What if those qualities are not unique to Jesus. They can be ours as well. It is the way God shares his life with us. We both eat that bread of life and we become it. As Christians we believe the Holy Spirit dwells within us with all the qualities needed to sustain us and feed others. The question then is when have you been bread in someone else’s life? When have you fed and nourished them? When have you strengthened them? We so often hear Jesus say, “I am the bread of life,” and we assume he is the only loaf in the basket. But what if he is teaching us what bread of life looks like in order that we can become that bread for another?
Have you ever been given a starter batch of sourdough? It has all the potential to become bread, to feed and nourish. What if Jesus is the starter batch in us? What if rather than making an exclusive claim about himself Jesus is giving us the recipe to become as he is, to become the bread of life for the hungry. Could you believe that about yourself?
That is the problem that the religious leaders and authorities have in today’s gospel. They begin complaining because Jesus said, “I am the bread that came down from heaven.” The issue is not that they don’t believe that God provides or that God feeds. The issue is that they know Jesus and his mum and dad. They know where he is from. He is the kid from Nazareth; he could not possibly be bread from heaven. They have made Nazareth and heaven mutually exclusive. We don’t have that problem. We know Jesus is the Son of God come down from heaven and we know he came from Nazareth.
We have been in the sixth chapter of John’s gospel for the last three weeks. It’s been three weeks of feeding, three weeks of bread, and we’ve got two more to go. Something is going on here. Jesus begins it with the feeding of the 5,000 with five loaves of bread and two fish. Last week Jesus talked about the difference between bread that is perishable and bread that is imperishable, and now we have the bread that lasts, the bread that endures, the bread that never runs out, the bread that never gets stale or mouldy.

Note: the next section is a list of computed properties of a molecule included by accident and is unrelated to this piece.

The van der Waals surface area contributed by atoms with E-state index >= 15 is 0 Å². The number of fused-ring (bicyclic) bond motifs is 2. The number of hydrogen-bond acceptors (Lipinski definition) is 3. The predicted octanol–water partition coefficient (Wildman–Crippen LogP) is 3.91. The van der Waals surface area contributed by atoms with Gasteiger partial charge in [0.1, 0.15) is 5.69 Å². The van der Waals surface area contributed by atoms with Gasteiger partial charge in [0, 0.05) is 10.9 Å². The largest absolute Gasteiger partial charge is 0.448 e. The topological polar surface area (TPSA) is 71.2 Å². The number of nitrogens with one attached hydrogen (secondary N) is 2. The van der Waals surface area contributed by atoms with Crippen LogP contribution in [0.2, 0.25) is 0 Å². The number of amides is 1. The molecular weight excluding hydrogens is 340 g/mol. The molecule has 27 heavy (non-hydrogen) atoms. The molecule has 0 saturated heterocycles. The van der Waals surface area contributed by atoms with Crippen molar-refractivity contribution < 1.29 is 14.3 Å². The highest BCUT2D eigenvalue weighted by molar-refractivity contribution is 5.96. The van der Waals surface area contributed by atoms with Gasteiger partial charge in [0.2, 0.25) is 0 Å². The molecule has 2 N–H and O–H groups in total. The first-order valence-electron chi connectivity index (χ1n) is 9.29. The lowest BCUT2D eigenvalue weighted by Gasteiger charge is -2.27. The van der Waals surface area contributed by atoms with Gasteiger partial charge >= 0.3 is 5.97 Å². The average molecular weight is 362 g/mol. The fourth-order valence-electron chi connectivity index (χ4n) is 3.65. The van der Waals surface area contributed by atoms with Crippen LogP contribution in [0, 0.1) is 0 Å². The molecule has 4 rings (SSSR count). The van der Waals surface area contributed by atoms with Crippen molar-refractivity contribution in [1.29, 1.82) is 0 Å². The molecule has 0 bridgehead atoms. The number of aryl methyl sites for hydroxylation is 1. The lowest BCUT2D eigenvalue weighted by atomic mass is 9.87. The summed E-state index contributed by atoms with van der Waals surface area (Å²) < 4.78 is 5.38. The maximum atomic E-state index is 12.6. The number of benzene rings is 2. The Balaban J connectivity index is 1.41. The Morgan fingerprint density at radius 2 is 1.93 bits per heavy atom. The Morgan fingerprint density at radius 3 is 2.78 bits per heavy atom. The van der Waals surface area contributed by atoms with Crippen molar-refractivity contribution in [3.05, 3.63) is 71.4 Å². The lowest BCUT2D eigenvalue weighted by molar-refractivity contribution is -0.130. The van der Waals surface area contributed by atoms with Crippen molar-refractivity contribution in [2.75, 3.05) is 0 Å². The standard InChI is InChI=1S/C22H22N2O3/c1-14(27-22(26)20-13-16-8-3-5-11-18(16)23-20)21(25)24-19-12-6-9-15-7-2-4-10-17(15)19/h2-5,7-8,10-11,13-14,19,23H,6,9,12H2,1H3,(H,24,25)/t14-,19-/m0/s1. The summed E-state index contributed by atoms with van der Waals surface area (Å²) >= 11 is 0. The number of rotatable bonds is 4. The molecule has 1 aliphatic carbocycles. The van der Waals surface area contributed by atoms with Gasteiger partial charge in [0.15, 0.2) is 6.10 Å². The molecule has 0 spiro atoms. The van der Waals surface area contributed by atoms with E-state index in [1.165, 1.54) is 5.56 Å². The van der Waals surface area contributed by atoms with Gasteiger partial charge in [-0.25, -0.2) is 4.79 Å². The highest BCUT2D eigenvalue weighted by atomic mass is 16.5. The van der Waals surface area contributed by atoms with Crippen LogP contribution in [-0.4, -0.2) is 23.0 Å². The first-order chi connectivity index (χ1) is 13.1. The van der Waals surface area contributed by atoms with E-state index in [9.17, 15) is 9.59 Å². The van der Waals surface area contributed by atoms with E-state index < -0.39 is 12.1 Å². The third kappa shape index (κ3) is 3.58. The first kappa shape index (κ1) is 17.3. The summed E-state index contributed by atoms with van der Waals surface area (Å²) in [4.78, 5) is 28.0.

The reality is that there is a lot of bread in this world. If you look through scriptures you will find references to all sorts of bread: the bread of adversity, the bread of tears, the bread of affliction, the bread of mourning, the bread of wickedness, the bread of idleness, and the list goes on. . For Jesus, however, the only bread that matters is the bread that endures, the bread of life. Basically there is really only two kinds of bread; the bread of life that feeds and nourishes and sustains, and all the other bread that leaves us hungry and malnourished. What kind of bread are you eating today? Does it fill and nourish you? Or does it leave you hungry and malnourished? Is it sustaining and enduring or has it become hard and dry?
The bread we choose to eat says something about our appetite and what we hunger for. What’s your hunger? What’s your appetite? Do you need a change in diet, to choose a different bread? Let’s not forget the old saying, “You are what you eat.” If we want life then we need to be eating the bread of life. If we want to bring life to another then we need to be the bread of life to them. What kind of bread will you eat this week? What kind of bread will you be for another this week?